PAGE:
To pay off loans quickly, small sacrifices aren’t the only ones you’ll need to make. Look at jobs in smaller communities with a lower cost of living and keep your car as long as you can, even if it’s starting to look a little rusty. For some, the sacrifice isn’t objects, it’s time. A second, part-time job can help you make more than one payment a month.

Repaying your student loans may feel daunting but with some extra effort and a solid understanding of your budget, you can do it. After all, you got through finals week every semester, didn’t you?

How long did it take you to pay off your student loans? Have some tips to share? Tell us in the comment section.

What’s the real cost of tuition?

A college degree isn’t getting any cheaper. And neither is the price of food, medical expenses or just about anything else. The price of tuition is actually increasing four times faster than the consumer price index. Yikes.

If you or your kid are thinking about what’s next in life and feel college might be an option, it’s more important than ever to think critically about what career you want and the smartest way to get it.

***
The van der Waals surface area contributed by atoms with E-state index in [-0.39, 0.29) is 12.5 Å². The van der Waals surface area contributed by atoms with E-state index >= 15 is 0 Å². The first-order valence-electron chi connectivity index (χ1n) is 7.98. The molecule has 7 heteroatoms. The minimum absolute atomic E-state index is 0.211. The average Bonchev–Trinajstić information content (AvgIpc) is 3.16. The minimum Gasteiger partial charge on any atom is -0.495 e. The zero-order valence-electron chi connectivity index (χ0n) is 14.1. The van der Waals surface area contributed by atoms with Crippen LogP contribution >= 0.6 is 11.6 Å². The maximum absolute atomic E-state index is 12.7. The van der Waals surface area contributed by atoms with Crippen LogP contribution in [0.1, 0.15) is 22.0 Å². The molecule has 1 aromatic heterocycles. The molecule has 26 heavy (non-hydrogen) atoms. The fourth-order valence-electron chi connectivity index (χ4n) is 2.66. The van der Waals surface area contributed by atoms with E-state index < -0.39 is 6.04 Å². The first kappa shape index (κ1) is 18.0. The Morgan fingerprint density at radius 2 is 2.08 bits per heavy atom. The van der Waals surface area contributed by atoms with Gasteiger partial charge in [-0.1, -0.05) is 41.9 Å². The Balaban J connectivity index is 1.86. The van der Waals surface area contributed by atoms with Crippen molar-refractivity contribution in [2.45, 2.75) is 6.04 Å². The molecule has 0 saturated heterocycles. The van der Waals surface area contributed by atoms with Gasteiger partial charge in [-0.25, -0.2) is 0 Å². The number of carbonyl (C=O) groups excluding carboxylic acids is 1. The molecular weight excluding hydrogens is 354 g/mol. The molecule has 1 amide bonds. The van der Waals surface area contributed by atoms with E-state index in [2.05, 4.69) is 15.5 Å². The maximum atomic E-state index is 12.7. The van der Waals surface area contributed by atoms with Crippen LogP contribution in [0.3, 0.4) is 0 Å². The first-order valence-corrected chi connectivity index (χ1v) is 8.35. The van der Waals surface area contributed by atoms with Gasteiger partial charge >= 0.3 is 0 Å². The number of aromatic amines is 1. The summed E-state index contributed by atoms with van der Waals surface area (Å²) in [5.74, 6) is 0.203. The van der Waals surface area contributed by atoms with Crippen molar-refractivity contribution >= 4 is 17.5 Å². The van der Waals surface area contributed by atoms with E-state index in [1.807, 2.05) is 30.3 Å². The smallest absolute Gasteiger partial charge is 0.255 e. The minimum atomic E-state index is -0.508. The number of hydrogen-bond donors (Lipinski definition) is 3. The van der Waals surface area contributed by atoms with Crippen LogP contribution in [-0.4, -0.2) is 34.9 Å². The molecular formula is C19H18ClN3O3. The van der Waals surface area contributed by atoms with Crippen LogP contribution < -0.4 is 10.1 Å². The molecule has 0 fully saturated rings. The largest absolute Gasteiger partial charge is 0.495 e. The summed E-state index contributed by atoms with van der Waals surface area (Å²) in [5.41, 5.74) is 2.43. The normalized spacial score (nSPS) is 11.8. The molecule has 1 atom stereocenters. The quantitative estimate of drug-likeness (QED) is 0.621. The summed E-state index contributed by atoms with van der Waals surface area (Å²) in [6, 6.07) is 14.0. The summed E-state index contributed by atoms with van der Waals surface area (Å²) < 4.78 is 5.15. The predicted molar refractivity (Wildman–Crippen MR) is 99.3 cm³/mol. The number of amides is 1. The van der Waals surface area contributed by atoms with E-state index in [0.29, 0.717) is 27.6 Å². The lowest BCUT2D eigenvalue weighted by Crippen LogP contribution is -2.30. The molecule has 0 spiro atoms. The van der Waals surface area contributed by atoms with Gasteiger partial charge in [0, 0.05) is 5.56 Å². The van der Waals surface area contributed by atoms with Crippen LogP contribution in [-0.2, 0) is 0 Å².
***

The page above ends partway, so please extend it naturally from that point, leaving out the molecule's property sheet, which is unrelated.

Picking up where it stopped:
The debt being created by tuition prices is a nationwide problem dwarfing that of credit card debt. More than 70 percent of students are graduating with an average of $33,000 in student loans, according to Edvisors.

So what’s the real cost of tuition? Depends who you ask.

A college degree has been valued somewhere between $185,000 (Organisation for Economic Co-operation and Development) to $1,000,000 (U.S. Census Bureau) over a lifetime. However, those figures were calculated based on the economic conditions of past generations. College graduates today probably won’t enjoy the same return on investment.

Some sources claim a degree may even lose the graduate money over the course of a lifetime. As a result of a student loan debt, many degree holders will spend years attempting to pay off debt rather than save and build equity. Be careful about the debt you take on.